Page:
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New Tupper Lake hotel, Junction-wide heating system listed by NCREDC as “priority projects” for 2016

Dan McClelland

The hotel complex proposed by Wild Center Co-founder Betsy Lowe and Nancy Howard, former owner of the Wawbeek Inn, on the former 330 Lodge parcel across from the Free Press office and a community-wide wood-fuelled heating system for houses and businesses here are two of 27projectsranked as “priority” last week by the North CountryRegional Economic Development Council for 2016 in its report to the Empire State Development.
This year the very successful council, which has received millions in earlier grant rounds in recent years to fund economic development projects across the North Country, is looking for another piece of Governor Andrew Cuomo's Regional Economic Development Council contest.  At stake in this sixth round of the statewide competition is about $750 million in state funding and tax incentives.
The developers of the proposed Tupper Lake Crossroads Motel- a 40-room hotel that will look down Park Street from the corner of Park and Mill which is one of the highest travelled intersections in the Adirondacks are looking for $3.5 million in funding through the economic development council for their $10.2 million complex.
The hotel will include a restaurant,  a new conference center which is so badly needed here, plus a pool, fitness center and other hospitality amenities.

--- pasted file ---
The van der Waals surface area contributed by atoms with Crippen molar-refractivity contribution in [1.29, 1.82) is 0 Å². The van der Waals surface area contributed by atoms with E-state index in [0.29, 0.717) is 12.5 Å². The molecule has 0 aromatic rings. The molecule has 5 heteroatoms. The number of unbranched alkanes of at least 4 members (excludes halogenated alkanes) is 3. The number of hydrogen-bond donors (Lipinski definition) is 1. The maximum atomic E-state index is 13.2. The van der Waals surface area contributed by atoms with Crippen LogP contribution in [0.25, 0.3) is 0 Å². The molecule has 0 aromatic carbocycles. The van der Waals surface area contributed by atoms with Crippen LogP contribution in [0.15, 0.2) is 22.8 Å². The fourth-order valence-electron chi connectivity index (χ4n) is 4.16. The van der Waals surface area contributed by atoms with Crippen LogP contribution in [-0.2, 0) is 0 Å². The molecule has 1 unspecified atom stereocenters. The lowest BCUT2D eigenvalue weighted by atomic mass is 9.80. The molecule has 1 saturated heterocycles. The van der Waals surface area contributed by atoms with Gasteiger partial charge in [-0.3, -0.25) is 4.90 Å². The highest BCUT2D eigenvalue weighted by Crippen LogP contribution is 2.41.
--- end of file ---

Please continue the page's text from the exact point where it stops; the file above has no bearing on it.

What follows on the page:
Ms. Lowe and Mrs. Howard figure their new hotel will create 15 new jobs when it opens and there will be about 30 construction jobs related to it.
The developers have owned the former 330 Lodge site for a number of years and in the past year acquired from New York State the former DiStefano Liquor Store parcel and from the DiStefano family the three-story apartment building on Mill Street.  That building may be fashioned into staff housing, Betsy Lowe mentioned this summer.
The other project listed on the economic council's wish list for this round of the competition is what is described as the Tupper Lake Community Wood Pellet system.  Funding for the project was passed over last year.  With the assistance of $1 million in funding from the state the village, in league with a private developer,  intends to create a $7 million biomass heating system to run heating pipes throughout the downtown area to heat homes and businesses there. A second phase of the project would include the uptown neighborhoods and parts of the town.
The new system- based on several European models- would cut heating costs for Junction residents by 30 to 40 percent each winter.
The nearby Adirondack Museum in Blue Mountain Lake also has a priority project on the council's list and its request is for $1 million for a $2.5 million conversion of space there into a showcase for Adirondack art.
On display there would be the museum's collection of Adirondack art and rustic furniture, along with prints, drawings and photographs showing off the splendor and beauty of the region.
The new Art and Design Center is due to open in May 2019.
The announcement of what sections of the state win the economic money will likely be made later this year.